Poland Votes To Make Sunday A Day Of Rest
Poland has very quickly exceeded Western Europe in morality. On top of some of the most strict abortion laws on the continent, the formerly communist-controlled nation has further solidified its Christian nation cred by voting to proclaim Sunday a day of rest and phase out shopping on Sunday by 2020.
According to LifeSiteNews, the bill was presented by the trade unions and had the support of the ruling “Law and Justice” (PiS) party government.
"254 delegates voted for the bill, 156 were against it, and 23 abstained," reports LifeSite. "Relatively more left-wing parties as 'Civil Platform' (PO), 'Modern' and the 'Union of European Democrats' opposed the bill."
The Polish senate is expected to pass the bill which will be signed into law by President Duda.
Poland has continued to maintain a strong connection to its Catholic heritage in recent years, rejecting the progressive quest for abortion on demand and thwarting assaults on traditional marriage. Most recently, the European Union has put heavy pressure on Poland to take Middle-Eastern migrants amidst the refugee crisis.
"The cessation of Sunday trade will not affect all businesses and will be carried out gradually," reports LifeSite. "From 1 March to 31 December 2018, stores will still be open on the first and final Sundays of each month. In 2019, shops will be trading on the last Sunday of the month. Finally, in 2020, most shops will be closed on all but eight Sundays.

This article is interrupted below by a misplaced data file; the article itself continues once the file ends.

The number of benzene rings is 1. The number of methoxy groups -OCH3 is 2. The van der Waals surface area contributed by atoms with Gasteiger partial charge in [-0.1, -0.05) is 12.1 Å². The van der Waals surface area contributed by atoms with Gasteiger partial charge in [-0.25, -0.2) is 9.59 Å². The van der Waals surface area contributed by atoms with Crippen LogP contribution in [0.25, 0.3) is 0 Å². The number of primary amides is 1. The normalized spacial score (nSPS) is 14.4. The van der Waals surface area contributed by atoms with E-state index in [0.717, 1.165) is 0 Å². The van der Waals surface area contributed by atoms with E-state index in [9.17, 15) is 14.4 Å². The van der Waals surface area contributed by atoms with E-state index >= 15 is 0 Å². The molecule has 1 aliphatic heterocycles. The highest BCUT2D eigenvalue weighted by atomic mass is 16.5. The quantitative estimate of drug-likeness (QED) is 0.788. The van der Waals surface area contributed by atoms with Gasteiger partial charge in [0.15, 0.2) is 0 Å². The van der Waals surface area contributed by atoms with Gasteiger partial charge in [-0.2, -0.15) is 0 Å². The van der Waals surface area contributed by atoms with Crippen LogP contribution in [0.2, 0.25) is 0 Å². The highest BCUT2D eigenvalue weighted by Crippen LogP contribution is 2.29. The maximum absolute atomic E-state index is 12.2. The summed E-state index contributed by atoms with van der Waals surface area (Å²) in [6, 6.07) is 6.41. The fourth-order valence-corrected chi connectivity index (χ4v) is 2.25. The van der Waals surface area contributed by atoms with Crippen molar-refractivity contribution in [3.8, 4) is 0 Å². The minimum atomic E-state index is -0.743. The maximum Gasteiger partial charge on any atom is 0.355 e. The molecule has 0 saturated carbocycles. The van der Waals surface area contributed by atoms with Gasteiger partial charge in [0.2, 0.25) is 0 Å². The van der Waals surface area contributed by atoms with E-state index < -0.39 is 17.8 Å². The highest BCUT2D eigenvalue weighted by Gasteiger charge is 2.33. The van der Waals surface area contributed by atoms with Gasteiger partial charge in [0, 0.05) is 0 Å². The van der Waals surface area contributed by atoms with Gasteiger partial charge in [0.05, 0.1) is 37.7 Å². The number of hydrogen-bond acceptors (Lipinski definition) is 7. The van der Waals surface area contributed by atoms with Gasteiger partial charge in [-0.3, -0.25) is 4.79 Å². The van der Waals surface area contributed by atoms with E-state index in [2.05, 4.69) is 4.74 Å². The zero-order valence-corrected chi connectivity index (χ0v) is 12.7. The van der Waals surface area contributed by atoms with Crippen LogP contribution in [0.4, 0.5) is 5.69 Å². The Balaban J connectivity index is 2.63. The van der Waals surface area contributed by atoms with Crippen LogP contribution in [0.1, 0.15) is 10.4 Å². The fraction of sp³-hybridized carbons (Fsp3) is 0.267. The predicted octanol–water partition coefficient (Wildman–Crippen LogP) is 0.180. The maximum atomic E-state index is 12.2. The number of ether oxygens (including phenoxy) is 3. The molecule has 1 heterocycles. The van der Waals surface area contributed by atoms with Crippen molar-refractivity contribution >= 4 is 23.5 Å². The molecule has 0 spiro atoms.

"Some shops, such as those staffed by their owners, will not be forced to close, and small stores in gas stations and railway stations will also be permitted to open on Sundays."
Poland's Catholic bishops have praised the move as a bold step forward, though with reservations. Father Paweł Rytel-Andrianik, spokesman for the Polish Bishops Conference, said the bill is welcomed while still “unsatisfactory.”
“The bishops underscore the need to restore Sunday to society as a day of rest and time of building family ties as well as strengthening social relationships,” he said. “They point out also that Sunday rest cannot be a luxury for a chosen few but is an integral part of equal treatment for all employees. Therefore, there is an urgent need to make all Sundays free from work, just as is already the case in many European Union countries."
Economists disagree and have denounced the bill as a "disgrace."
“The government’s attempt to coerce part of the population not to sell or shop on Sundays is a disgrace and has nothing to do with Catholicism,” Wrocław-based economist and entrepreneur Piotr Zapałowicz told LifeSiteNews. “Some people will lose their jobs or part of their income, especially those employed on hourly wages."
Michal Dybula, a Warsaw-based economic strategist at Bank BGZ BNP Paribas, told Bloomberg that “any restriction of economic activity, such as retail trade, results in weaker economic growth."
During his visit earlier this year, President Trump defended Poland's policies during the migrant crisis and their bold defense of Western values.